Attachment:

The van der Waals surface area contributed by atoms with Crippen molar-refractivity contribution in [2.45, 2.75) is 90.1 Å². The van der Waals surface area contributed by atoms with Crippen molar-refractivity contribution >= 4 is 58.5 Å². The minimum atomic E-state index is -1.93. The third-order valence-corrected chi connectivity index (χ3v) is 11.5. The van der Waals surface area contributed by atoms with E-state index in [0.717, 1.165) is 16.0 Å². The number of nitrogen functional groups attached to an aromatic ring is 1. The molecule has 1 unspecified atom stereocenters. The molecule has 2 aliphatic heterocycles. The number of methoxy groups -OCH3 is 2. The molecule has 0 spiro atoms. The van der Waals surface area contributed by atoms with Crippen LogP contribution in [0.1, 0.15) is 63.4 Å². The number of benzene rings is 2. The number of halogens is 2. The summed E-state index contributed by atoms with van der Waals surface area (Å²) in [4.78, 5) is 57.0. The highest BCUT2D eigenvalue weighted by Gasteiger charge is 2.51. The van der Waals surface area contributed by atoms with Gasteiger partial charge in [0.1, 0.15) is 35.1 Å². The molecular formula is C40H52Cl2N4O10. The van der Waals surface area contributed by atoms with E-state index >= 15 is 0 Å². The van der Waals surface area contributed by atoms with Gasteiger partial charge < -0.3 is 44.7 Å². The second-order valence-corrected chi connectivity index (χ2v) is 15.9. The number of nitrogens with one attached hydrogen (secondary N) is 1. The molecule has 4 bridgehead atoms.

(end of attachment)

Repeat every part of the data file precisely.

The van der Waals surface area contributed by atoms with Crippen molar-refractivity contribution in [2.45, 2.75) is 90.1 Å². The van der Waals surface area contributed by atoms with Crippen molar-refractivity contribution >= 4 is 58.5 Å². The minimum atomic E-state index is -1.93. The third-order valence-corrected chi connectivity index (χ3v) is 11.5. The van der Waals surface area contributed by atoms with E-state index in [0.717, 1.165) is 16.0 Å². The number of nitrogen functional groups attached to an aromatic ring is 1. The molecule has 1 unspecified atom stereocenters. The molecule has 2 aliphatic heterocycles. The number of methoxy groups -OCH3 is 2. The molecule has 0 spiro atoms. The van der Waals surface area contributed by atoms with Crippen LogP contribution in [0.1, 0.15) is 63.4 Å². The number of benzene rings is 2. The number of halogens is 2. The summed E-state index contributed by atoms with van der Waals surface area (Å²) in [4.78, 5) is 57.0. The highest BCUT2D eigenvalue weighted by Gasteiger charge is 2.51. The van der Waals surface area contributed by atoms with Gasteiger partial charge in [0.1, 0.15) is 35.1 Å². The molecular formula is C40H52Cl2N4O10. The van der Waals surface area contributed by atoms with E-state index >= 15 is 0 Å². The van der Waals surface area contributed by atoms with Gasteiger partial charge < -0.3 is 44.7 Å². The second-order valence-corrected chi connectivity index (χ2v) is 15.9. The number of nitrogens with one attached hydrogen (secondary N) is 1. The molecule has 4 bridgehead atoms.